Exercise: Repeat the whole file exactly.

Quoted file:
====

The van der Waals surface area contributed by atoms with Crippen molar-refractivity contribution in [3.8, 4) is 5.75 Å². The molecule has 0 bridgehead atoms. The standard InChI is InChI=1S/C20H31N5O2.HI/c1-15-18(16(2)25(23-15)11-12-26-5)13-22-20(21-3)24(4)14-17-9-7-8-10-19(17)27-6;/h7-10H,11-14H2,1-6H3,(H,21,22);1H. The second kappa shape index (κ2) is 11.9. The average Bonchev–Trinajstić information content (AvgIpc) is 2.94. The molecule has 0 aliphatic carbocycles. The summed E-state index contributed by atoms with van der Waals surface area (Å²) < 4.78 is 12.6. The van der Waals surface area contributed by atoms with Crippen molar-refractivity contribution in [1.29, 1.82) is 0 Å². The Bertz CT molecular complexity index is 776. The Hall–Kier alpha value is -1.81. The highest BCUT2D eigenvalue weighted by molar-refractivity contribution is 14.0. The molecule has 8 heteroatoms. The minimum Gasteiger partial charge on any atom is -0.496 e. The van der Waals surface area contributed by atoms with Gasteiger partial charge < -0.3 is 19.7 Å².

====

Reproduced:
The van der Waals surface area contributed by atoms with Crippen molar-refractivity contribution in [3.8, 4) is 5.75 Å². The molecule has 0 bridgehead atoms. The standard InChI is InChI=1S/C20H31N5O2.HI/c1-15-18(16(2)25(23-15)11-12-26-5)13-22-20(21-3)24(4)14-17-9-7-8-10-19(17)27-6;/h7-10H,11-14H2,1-6H3,(H,21,22);1H. The second kappa shape index (κ2) is 11.9. The average Bonchev–Trinajstić information content (AvgIpc) is 2.94. The molecule has 0 aliphatic carbocycles. The summed E-state index contributed by atoms with van der Waals surface area (Å²) < 4.78 is 12.6. The van der Waals surface area contributed by atoms with Crippen molar-refractivity contribution in [1.29, 1.82) is 0 Å². The Bertz CT molecular complexity index is 776. The Hall–Kier alpha value is -1.81. The highest BCUT2D eigenvalue weighted by molar-refractivity contribution is 14.0. The molecule has 8 heteroatoms. The minimum Gasteiger partial charge on any atom is -0.496 e. The van der Waals surface area contributed by atoms with Gasteiger partial charge < -0.3 is 19.7 Å².